Why We Make Art (Book)

And Why it is Taught

In this thorough and accessible text, Richard Hickman rejects the current vogue for social and cultural accounts of the nature of art-making in favour of a largely psychological approach aimed at addressing contemporary developmental issues in art education. This second edition will be an important resource for anyone interested in arts education.

Category: Visual Arts

Edition

Governments around the world spend millions on art and cultural institutions, evidence of a basic human need for what the author refers to as 'creating aesthetic significance'. Yet what function or purpose does art satisfy in today’s society? In this thorough and accessible text, Richard Hickman rejects the current vogue for social and cultural accounts of the nature of art-making in favour of a largely psychological approach aimed at addressing contemporary developmental issues in art education. Bringing to bear current ideas about evolutionary psychology, this second edition will be an important resource for anyone interested in arts education.

Richard Hickman is a reader at the University of Cambridge, Faculty of Education. His previous publications include Research in Art and Design Education and Critical Studies in Art and Design Education.

Acknowledgements
Preface 
Foreword by Antony Gormley
Section One Art and art education
Section Two Conversations and reflections – some ‘mini case-studies’ 
Section Three Issues in art and learning 
Section Four Concluding chapter 
Concluding remarks 
Notes and references for Section Four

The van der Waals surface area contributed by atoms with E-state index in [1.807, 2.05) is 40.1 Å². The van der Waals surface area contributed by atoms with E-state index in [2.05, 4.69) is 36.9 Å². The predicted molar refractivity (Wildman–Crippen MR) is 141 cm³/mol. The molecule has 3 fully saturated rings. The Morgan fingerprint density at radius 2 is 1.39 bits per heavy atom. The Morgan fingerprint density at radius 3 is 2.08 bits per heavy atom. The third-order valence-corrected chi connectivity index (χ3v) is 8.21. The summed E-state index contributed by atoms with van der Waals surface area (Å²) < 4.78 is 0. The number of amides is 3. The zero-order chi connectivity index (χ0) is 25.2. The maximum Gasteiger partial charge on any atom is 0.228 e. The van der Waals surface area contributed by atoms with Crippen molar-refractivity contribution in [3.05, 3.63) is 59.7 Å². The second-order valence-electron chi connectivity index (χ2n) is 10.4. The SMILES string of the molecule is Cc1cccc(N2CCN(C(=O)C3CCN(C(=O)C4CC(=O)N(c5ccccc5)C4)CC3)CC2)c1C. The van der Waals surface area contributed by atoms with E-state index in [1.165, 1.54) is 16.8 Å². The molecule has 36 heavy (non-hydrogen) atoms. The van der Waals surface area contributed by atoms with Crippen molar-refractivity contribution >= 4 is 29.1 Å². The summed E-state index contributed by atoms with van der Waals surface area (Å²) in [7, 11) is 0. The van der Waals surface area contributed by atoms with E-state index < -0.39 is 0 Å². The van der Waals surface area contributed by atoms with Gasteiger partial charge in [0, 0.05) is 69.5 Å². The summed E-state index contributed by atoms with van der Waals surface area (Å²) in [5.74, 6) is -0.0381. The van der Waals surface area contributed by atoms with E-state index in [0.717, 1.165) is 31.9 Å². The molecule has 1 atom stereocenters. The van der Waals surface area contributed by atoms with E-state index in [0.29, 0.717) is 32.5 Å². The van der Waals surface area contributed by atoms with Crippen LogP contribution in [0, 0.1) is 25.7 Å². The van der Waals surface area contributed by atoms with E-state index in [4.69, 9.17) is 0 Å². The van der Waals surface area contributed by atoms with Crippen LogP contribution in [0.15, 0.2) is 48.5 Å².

Bibliography 
Subject Index 
Name Index 
Appendixes

'Hickman’s consideration of why we make art and why it is taught asserts his support for the creative potential inherent within art education. He doesn’t resort to championing one canon over another, nor does he completely discount any research he has addressed. His open and honest considerations of topics addressed create a much-needed space for discussion within the realm of education. If more educators could gain this clarity of vision through imaginative consideration, our educative systems might one day reflect the imaginings of an artist. And to that end, we might embrace our innate curiosity and allow ourselves the opportunity to see our world differently and perhaps, with the artistry and imagination Hickman knows and seeks for all.' 

Lincoln Education Review on 1 Sep 2008 Stephanie Baer, art educator, University of Nebraska,

'Richard Hickman has described the complex workings in the art classroom with literary elegance. His sensitive and astute conceptualisation of the many factors which surround the success of the art education domain emanate from the empirical evidence of his research, his depth of knowledge as an artist and art educator and his experiences as a teacher and inspector within the British education system during the past three decades.'

IJADE 25.2 Dr Susan Paterson, art educator, University of Tasmania

'Why We Make Art and Why it is Taught has been a major influence in my career as an artist and an art educator. The depth of research that Dr. Hickman has undergone in the areas of creativity and self-esteem have impacted my way of thinking in a most positive manner. His ideas on our capacity to notice, understand and communicate visually, should be a part of every artist/educator's pedagogy. 

Julie Stanek, art educator Memphis, Tennessee

'This book deserves close attention by those artists, teachers and academics who identify themselves with art education not simply as a subject in the curriculum but as a way of understanding and engaging with a wider meaning in life.'

Teachers’ College Record Professor John Baldacchino

'We should welcome and inwardly digest this excellent book that examines the necessity for art as a basic human need'

Antony Gormley, artist

'Richard Hickman seamlessly brings together modern and postmodern perspectives in visual art and education and in so doing offers a truly engaging argument for why we make art and why it is taught. The strength of this book is in Hickman's ability to write lucidly (and entertainingly!) about a complex subject, blend theory and research, and maintain his unique voice throughout' 

Dr Kristen Eglinton, social scientist, New York
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